By Ellen Zoe Golden Photos by: Bernard Agosta
Despite a community feeling that the danger of crocodile attacks in the Tamarindo estuary is not being addressed by the appropriate authorities, a solution to the problem remains in the forefront of the organizations of ADI, SINAC and the ICT.
As a matter of fact, ADI have been meeting regularly with SINAC, ICT and the Fuerza Pública to come to a reasonable solution that will ensure the safety of Tamarindo residents and tourists. At the latest meeting in mid-August, it was reported by the controlling group of the national park, which is SINAC, that they are indeed conducting a new, required study of the crocodiles in the estuary. This study is necessary in order to determine the legal actions to be taken about these dangerous animals.
According to Juan Carlos Cerdas, vice president of ADI, who has been in attendance at these meetings, the various crocodile experts have assured both the community organization and ICT—who have been very vocal about coming to a solution that assures the safety of this primary tourist area—that there is a study in place.
“We are being diligent,” reported Cerdas. “We were told that SINAC will have a resolution in 2 or 3 weeks,” which is about the time that this article is being published. “The crocodile experts created a committee to see the best way to proceed legally, what can and can’t be done. They understand the concerns of the community and they want the best for the environment and the town.”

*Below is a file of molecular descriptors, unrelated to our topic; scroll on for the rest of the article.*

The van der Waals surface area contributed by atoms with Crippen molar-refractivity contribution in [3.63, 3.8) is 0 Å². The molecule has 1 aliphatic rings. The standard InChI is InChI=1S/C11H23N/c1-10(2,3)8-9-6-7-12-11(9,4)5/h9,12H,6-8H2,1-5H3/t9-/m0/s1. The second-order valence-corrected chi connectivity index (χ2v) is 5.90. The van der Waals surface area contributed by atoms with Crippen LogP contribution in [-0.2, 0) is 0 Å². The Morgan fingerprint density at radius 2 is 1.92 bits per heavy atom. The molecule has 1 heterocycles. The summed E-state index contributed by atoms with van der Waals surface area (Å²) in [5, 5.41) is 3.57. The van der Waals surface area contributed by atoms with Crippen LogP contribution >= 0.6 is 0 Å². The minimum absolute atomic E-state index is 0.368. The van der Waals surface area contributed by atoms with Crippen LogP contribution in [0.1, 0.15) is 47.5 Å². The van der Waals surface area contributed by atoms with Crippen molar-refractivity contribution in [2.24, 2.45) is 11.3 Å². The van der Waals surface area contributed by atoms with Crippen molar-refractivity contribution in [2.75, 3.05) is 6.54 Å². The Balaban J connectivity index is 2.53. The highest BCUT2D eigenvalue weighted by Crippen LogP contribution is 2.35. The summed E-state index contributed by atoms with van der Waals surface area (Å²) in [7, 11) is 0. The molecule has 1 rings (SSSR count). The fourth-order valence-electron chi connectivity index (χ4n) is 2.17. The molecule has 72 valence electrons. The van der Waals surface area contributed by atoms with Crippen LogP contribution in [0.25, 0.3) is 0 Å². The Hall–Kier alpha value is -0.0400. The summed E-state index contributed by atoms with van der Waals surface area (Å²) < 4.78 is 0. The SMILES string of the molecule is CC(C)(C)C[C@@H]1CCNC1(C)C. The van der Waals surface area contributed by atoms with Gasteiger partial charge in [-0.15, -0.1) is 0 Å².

According to the experts from the commission for the Conservation of Crocodiles and the national University (UNA): “To speak of overpopulation we must know the carrying capacity of the habitat, if the number of crocodiles exceeds that capacity we can talk about overpopulation, however nature regulates its overcrowding in a natural way.”
The report further states that there seems to be an overpopulation because the animal behavior is modified by human practices including feeding the crocs for tourism or to dispose of fish remains, crocodiles are no longer an endangered species yet remain “vulnerable”, there are more photos and videos of incidents, and lots more people living close to their habitat.
Currently, the local Fuerza Pública has also become very involved in a resolution to the problem. Along with SINAC, these police are doing regular inspections of the boats in the estuary, making sure operators are not feeding crocodiles, checking permits and overseeing the tours that take place in that location, said Cerdas. “They are trying to get information on boat owners to make sure they know their obligations and responsibilities and the consequences of not doing them.”
With the boat operators under surveillance, the first time they are caught feeding crocs, they will have their permits taken away. Further disobedience is punishable with jail time.